The Cruelest Month

And why it’s good for us



By Brian Lampkin

Why do we read depressing books? What compels us to look at despair and think of it as entertainment? You’ll be hard-pressed to find a novel in the so-called canon of American literature that isn’t bleak, disturbing or downright devastating. One theory argues that reading about sorrow provides us with a little inoculation against the very real grief that’s coming for us all. We read as a way to prepare, as a way to get ready for the death of our parents, the loss of our friends, the overthrow of democratic governments. Perhaps we’ll be more ready, more able to emotionally deal with despair because we’ve read exquisite works that delve into it without looking away. We’re ready. We’ve been vaccinated.

And we all (OK, not quite all of us) want to be vaccinated. In this month’s column, we’ll look at books publishing this month and think of the ways they may offer some protection. From COVID and disease, for sure, but also from less tangible ailments of our current condition.

The Basic Laws of Human Stupidity, by Carlo M. Cipolla (Doubleday, $15).

The Laws:
1. Everyone underestimates the number of stupid individuals among us.
2. The probability that a certain person is stupid is independent of any other characteristic of that person.
3. A stupid person is a person who causes losses to another person while deriving no gain and even possibly incurring losses themselves.
4. Nonstupid people always underestimate the damaging power of stupid individuals.
5. A stupid person is the most dangerous type of person.

If only there were an inoculation against stupidity — I would have been spared so many awful decisions!

Women of the Pandemic: Stories from the Front Lines of COVID-19, by Lauren McKeon (McClelland & Stewart, $18). In Canada, women are leading the fast-paced search for a vaccine. They are leading their provinces and territories. At home, they are leading families through self-isolation, often bearing the responsibility for their physical and emotional health. They are figuring out what working from home looks like, and many of them are doing it while homeschooling their kids. Women crafted the blueprint for kindness during the pandemic, from sewing masks to kicking off international mutual-aid networks. And, perhaps not surprisingly, women have also suffered some of the biggest losses, bearing the brunt of our economic skydive. Through intimate portraits of Canadian women in diverse situations and fields, Women of the Pandemic is a gripping narrative record of the early months of COVID-19, a clear-eyed look at women’s struggles, which highlights their creativity, perseverance and resilience as they charted a new path forward during impossible times.

Broken (in the Best Possible Way), by Jenny Lawson (Henry Holt and Co., $27.99). As Jenny Lawson’s hundreds of thousands of fans know, she suffers from depression. In Broken, Lawson brings readers along on her mental and physical health journey, offering heartbreaking and hilarious anecdotes along the way. With people experiencing anxiety and depression now more than ever, the author humanizes what we all face in an all-too-real way, reassuring us that we’re not alone and making us laugh while doing it. From the business ideas that she wants to pitch to Shark Tank to the reason why Lawson can never go back to the post office, Broken leaves nothing to the imagination in the most satisfying way. And of course, Lawson’s long-suffering husband, Victor — the Ricky to Jenny’s Lucille Ball — is present throughout.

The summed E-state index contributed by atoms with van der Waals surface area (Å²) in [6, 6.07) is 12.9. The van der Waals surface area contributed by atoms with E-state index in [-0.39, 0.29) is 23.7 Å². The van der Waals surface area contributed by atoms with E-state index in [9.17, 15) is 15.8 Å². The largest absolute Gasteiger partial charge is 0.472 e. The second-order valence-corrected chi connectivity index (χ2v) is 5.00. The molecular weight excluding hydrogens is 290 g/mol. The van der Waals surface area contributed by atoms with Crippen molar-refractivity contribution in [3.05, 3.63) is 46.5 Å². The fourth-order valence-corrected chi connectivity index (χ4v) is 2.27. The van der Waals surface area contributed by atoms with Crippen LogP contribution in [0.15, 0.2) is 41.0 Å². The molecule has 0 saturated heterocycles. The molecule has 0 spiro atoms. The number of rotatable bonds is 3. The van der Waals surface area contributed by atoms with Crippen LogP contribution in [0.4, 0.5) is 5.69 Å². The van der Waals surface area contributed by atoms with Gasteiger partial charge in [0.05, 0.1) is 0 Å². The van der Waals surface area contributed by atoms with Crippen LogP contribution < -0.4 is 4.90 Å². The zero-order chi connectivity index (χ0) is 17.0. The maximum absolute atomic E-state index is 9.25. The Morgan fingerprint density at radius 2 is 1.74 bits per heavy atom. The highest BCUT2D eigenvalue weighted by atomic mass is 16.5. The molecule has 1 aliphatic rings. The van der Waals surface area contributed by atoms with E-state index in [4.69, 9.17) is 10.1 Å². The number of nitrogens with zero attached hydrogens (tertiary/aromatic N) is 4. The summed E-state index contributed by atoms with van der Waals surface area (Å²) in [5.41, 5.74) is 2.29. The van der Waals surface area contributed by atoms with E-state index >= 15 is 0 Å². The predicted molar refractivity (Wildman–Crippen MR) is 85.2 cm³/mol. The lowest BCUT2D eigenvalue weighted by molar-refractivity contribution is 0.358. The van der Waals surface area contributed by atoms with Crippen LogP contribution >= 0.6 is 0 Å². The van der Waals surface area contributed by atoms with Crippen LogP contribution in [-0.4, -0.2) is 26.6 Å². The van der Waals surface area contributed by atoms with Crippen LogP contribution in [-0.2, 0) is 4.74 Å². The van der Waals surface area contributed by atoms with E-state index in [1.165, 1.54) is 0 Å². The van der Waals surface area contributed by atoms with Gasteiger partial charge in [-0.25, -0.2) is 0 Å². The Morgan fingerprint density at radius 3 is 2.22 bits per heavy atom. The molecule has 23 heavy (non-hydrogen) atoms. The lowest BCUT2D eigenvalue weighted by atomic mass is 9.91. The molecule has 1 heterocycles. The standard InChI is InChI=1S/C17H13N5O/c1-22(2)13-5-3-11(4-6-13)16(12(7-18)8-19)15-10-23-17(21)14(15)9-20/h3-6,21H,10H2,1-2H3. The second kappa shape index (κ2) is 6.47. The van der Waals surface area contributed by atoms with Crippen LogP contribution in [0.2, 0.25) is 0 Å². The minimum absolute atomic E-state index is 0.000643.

The Light of Days: The Untold Story of Women Resistance Fighters in Hitler’s Ghettos, by Judy Batalion (William Morrow, $28.99). As propulsive and thrilling as Hidden Figures, In the Garden of Beasts, Band of Brothers and A Train in Winter, The Light of Days at last tells the true story of these incredible women whose courageous yet little-known feats have been eclipsed by time. Judy Batalion — granddaughter of Polish Holocaust survivors — takes us back to 1939 and introduces us to Renia Kukielka, a weapons smuggler and messenger who risked death traveling across occupied Poland on foot and by train. Joining Renia are other women who served as couriers, armed fighters, intelligence agents and saboteurs — all who put their lives in mortal danger to carry out their missions. Batalion follows these women through the savage destruction of the ghettos, arrest and internment in Gestapo prisons and concentration camps, and for a lucky few — like Renia, who orchestrated her own audacious escape from a brutal Nazi jail — into the late 20th century and beyond.

First, Become Ashes, by K. M. Szpara (Tor, $27.99). Two quotes sum it up:

“A timely tale about the dangers of committing too fervently and unquestioningly to a person and their cause.” — Kirkus Reviews

“A standalone about the complicated ways we cope with trauma, about balancing acceptance and truth, and about belief in its darkest and brightest forms.” – Booklist

Definitely a book for our times. Szpara will be part of our 2021 Greensboro Bound Festival and will be in conversation with novelist Rivers Solomon.

Sing Backwards and Weep: A Memoir, by Mark Lanegan (Hachette Books, $17.99). If you know the music of Mark Lanegan, then you know what you’re in for: an unflinching look at darkness. One critic describes this book as “one of the most compelling accounts of squalor and misery ever committed to paper.” Not your cup of awful? Maybe Lanegan goes through it all so you don’t have to.

Other notable April releases: Whereabouts, by Jhumpa Lahiri (Knopf, $24), First Person Singular: Stories, by Haruki Murakami (Knopf, $28), World Travel: An Irreverent Guide, by Anthony Bourdain (Ecco Press, $35) and The Man Who Lived Underground, by Richard Wright (Library of America, $22.95).  OH

Brian Lampkin is one of the proprietors of Scuppernong Books.

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